- Socket.IO supports several different transports, including AJAX. To have persistent connections you need to make sure that you are using WebSockets (native or Flash) as your transport. Are you certain that you are actually using WebSockets? Socket.IO attempts to automatically pick the best transport and unless you verify, the only difference you will see is lower performance.
- You need to compare Socket.IO using AJAX as a transport, vs raw AJAX so that you can control for how much overhead the Socket.IO library (client and server) is adding to the test. Actually, comparing all the Socket.IO transport options would be useful. Doing a Socket.IO disconnect is not a good way to trigger a non-persistent transport in Socket.IO; you are likely causing both client and server to do a bunch of extra cleanup (Socket.IO has some advanced features that require tracking connections/channels/etc).
- If Socket.IO is using WebSockets as your transport, then your "Socket.IO non-persistent" test is still testing WebSockets, not AJAX or one of the other real non-persistent connections. I would not be surprised that WebSocket connection setup and teardown might be slightly slower than AJAX connection setup. HTTP connection setup has been around since the beginning and had a lot of time to be optimized. WebSockets are relatively new and connection setup time is not something that people will probably ever care about (WebSockets are not designed to be used this way).
- You should really use something other that Date() for your timers. The accuracy of Date is close to the latency of WebSockets themselves and so I strongly suspect that if you are doing this to localhost, what you are actually measuring in "Socket.IO persistent" vs "AJAX" is the Date rather than the connection latency Note that the latency per request in either case stays around 3ms and the Date object returns a value in milliseconds. The "Socket.IO non-persistent" is probably just a measure of Date with the overhead of Socket.IO cleanup. I suggest using high performance timers: http://updates.html5rocks.com/...
- You need to do your test between two different computers preferably with at least a switch in between. There are a lot of network stack shortcuts that happen on modern computers when you communicate over the localhost/loopback network.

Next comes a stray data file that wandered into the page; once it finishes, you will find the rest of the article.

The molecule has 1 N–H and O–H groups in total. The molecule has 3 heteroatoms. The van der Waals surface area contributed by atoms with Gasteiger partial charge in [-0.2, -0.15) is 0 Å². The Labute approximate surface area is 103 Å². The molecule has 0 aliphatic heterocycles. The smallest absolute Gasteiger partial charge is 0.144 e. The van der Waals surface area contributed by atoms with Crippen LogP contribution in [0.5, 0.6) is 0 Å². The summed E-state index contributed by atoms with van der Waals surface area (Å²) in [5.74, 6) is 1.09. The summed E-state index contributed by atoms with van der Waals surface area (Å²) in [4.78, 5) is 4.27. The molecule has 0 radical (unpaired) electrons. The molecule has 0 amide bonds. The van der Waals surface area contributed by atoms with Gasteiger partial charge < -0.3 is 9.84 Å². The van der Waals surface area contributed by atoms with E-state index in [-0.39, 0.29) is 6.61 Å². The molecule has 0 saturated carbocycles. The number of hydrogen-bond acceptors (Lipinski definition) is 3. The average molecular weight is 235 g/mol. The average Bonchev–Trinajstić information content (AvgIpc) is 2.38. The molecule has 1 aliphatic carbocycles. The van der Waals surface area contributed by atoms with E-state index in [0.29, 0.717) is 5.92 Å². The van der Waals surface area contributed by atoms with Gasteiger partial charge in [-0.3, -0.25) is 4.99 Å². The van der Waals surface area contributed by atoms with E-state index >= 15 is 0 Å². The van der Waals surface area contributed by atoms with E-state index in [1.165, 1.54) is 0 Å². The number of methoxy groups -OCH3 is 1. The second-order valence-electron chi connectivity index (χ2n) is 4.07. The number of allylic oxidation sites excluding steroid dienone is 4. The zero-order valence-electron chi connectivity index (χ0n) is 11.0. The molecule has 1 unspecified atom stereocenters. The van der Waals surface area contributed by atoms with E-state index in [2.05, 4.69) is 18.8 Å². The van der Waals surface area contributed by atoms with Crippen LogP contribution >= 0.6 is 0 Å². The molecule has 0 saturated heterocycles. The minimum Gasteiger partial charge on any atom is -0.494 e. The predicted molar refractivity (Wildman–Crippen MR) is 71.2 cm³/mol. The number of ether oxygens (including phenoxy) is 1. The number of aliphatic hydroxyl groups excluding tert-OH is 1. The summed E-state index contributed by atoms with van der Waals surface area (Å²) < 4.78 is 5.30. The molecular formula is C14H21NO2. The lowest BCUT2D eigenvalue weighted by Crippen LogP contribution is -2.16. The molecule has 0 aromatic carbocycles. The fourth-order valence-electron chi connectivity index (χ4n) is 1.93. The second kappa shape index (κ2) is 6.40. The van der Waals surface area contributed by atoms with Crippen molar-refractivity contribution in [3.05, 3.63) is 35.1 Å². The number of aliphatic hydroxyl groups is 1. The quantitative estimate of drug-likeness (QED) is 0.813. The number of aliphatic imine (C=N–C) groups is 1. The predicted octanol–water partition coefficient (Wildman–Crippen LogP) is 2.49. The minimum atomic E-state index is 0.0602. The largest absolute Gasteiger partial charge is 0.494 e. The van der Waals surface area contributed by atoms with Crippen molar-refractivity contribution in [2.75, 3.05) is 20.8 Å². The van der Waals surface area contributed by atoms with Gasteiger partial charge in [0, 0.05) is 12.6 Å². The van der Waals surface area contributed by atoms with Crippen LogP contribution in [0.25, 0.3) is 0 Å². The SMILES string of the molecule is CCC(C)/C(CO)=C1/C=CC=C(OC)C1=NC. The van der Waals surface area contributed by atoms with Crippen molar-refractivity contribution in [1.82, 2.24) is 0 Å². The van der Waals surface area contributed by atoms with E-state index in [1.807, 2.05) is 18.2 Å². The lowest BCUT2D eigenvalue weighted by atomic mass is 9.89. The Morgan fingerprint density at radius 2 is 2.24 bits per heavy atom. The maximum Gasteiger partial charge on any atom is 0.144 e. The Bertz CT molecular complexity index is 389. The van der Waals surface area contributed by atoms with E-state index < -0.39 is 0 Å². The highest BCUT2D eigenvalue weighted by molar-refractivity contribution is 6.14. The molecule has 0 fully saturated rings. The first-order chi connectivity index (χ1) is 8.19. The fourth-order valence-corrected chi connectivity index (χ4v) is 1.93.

- You are waiting 500ms between requests. I would suggest making that a variable. Interesting things will start to happen as you lower the interval. Also, as part of that, I think you probably want to put your start counter into the message data and then extract it on the other end to do the calculation. This is important because as you lower the amount of time you may start getting overlapping sends and receives (which is where things start getting interesting).
- You should really generate your random string outside the send block so that you aren't adding latency and CPU usage to the performance loop. Also, it would be useful to be able to tune the size of the data being sent to both larger and smaller sizes than 4K.
Finally, you mention in your lead off that one of the problems with WebSockets is that they are persistent so you may reach your limit of concurrent connections compared to AJAX. But in actual practice, with well designed and configured servers, you will reach server limits with AJAX requests FAR sooner than with WebSockets.
For example, consider an application that occasionally sends updates to a few clients and has 10,000 clients "connected".
AJAX is the worst case because every client has to establish a new connection to poll the server for data so to get sub-second latency for updates, the clients would need to make a new connection every 500ms or so. This means the server is having to setup 20,000 new HTTP connections every second.
Using long-poll (server hangs onto the client connection if there is no data) the client will probably have to re-establish a connection every 30 seconds (depending on server/firewall config/etc) to poll the server. This is much better, but that is still over 300 connections being established every second to the server (and only if they are evenly spread out). Also it's worth noting that with a long-poll scenario, you have most of the clients with established connections most of the time. So you'll run into connection limits just as quickly (actually sooner for various reasons) than with persistent connections.
With WebSocket connections, there is the initial connection setup to connect the clients, but once the clients are connected, if the server has no data to send, there is essentially NO traffic between client and server.
Looking forward to seeing your code and configuration. How about posting to github so that others can try and replicate your results and suggest improvements?
I'm currently doing some Socket.io stress testing, and it's clear that XHR-polling is significantly harder on the CPU for the reasons you've mentioned. This detail is lost in the noise for single-client tests, but it will become increasingly relevant as more clients connect.